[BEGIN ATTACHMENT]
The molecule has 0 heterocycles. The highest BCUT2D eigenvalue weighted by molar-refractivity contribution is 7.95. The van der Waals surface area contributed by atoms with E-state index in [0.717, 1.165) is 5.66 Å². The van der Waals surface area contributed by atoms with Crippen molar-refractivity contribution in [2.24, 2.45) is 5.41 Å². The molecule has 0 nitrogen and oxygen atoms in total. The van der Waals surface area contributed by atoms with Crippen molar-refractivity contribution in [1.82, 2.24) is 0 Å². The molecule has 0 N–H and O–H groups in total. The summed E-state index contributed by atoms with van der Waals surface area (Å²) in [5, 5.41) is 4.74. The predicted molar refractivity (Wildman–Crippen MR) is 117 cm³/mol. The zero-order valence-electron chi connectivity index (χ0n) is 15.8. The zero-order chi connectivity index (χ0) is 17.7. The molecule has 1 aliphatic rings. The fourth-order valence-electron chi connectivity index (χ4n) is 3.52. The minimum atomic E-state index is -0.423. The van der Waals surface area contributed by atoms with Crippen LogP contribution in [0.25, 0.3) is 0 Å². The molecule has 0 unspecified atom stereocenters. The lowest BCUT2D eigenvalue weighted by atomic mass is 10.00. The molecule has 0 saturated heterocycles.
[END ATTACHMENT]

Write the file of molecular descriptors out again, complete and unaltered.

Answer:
The molecule has 0 heterocycles. The highest BCUT2D eigenvalue weighted by molar-refractivity contribution is 7.95. The van der Waals surface area contributed by atoms with E-state index in [0.717, 1.165) is 5.66 Å². The van der Waals surface area contributed by atoms with Crippen molar-refractivity contribution in [2.24, 2.45) is 5.41 Å². The molecule has 0 nitrogen and oxygen atoms in total. The van der Waals surface area contributed by atoms with Crippen molar-refractivity contribution in [1.82, 2.24) is 0 Å². The molecule has 0 N–H and O–H groups in total. The summed E-state index contributed by atoms with van der Waals surface area (Å²) in [5, 5.41) is 4.74. The predicted molar refractivity (Wildman–Crippen MR) is 117 cm³/mol. The zero-order valence-electron chi connectivity index (χ0n) is 15.8. The zero-order chi connectivity index (χ0) is 17.7. The molecule has 1 aliphatic rings. The fourth-order valence-electron chi connectivity index (χ4n) is 3.52. The minimum atomic E-state index is -0.423. The van der Waals surface area contributed by atoms with Crippen LogP contribution in [0.25, 0.3) is 0 Å². The molecule has 0 unspecified atom stereocenters. The lowest BCUT2D eigenvalue weighted by atomic mass is 10.00. The molecule has 0 saturated heterocycles.